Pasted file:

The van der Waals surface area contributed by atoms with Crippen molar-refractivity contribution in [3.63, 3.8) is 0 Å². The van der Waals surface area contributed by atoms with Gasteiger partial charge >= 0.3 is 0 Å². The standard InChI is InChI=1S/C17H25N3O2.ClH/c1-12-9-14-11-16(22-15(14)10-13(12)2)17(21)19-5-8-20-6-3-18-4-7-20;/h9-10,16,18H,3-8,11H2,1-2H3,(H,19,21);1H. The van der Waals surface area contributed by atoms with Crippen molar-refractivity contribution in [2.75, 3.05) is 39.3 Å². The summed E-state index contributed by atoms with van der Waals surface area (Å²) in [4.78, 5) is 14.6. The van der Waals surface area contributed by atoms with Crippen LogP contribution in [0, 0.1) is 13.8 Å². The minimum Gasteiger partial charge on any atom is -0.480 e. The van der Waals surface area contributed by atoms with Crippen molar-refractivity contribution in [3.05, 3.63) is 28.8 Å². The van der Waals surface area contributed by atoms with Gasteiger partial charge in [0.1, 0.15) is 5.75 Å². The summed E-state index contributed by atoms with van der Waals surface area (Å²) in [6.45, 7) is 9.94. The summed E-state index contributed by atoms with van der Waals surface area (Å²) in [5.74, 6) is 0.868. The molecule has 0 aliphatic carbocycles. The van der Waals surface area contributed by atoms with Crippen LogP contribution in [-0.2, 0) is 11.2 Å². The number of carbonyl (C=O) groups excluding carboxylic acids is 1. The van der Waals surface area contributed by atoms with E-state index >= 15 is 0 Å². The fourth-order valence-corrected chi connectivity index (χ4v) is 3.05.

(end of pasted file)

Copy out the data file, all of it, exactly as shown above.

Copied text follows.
The van der Waals surface area contributed by atoms with Crippen molar-refractivity contribution in [3.63, 3.8) is 0 Å². The van der Waals surface area contributed by atoms with Gasteiger partial charge >= 0.3 is 0 Å². The standard InChI is InChI=1S/C17H25N3O2.ClH/c1-12-9-14-11-16(22-15(14)10-13(12)2)17(21)19-5-8-20-6-3-18-4-7-20;/h9-10,16,18H,3-8,11H2,1-2H3,(H,19,21);1H. The van der Waals surface area contributed by atoms with Crippen molar-refractivity contribution in [2.75, 3.05) is 39.3 Å². The summed E-state index contributed by atoms with van der Waals surface area (Å²) in [4.78, 5) is 14.6. The van der Waals surface area contributed by atoms with Crippen LogP contribution in [0, 0.1) is 13.8 Å². The minimum Gasteiger partial charge on any atom is -0.480 e. The van der Waals surface area contributed by atoms with Crippen molar-refractivity contribution in [3.05, 3.63) is 28.8 Å². The van der Waals surface area contributed by atoms with Gasteiger partial charge in [0.1, 0.15) is 5.75 Å². The summed E-state index contributed by atoms with van der Waals surface area (Å²) in [6.45, 7) is 9.94. The summed E-state index contributed by atoms with van der Waals surface area (Å²) in [5.74, 6) is 0.868. The molecule has 0 aliphatic carbocycles. The van der Waals surface area contributed by atoms with Crippen LogP contribution in [-0.2, 0) is 11.2 Å². The number of carbonyl (C=O) groups excluding carboxylic acids is 1. The van der Waals surface area contributed by atoms with E-state index >= 15 is 0 Å². The fourth-order valence-corrected chi connectivity index (χ4v) is 3.05.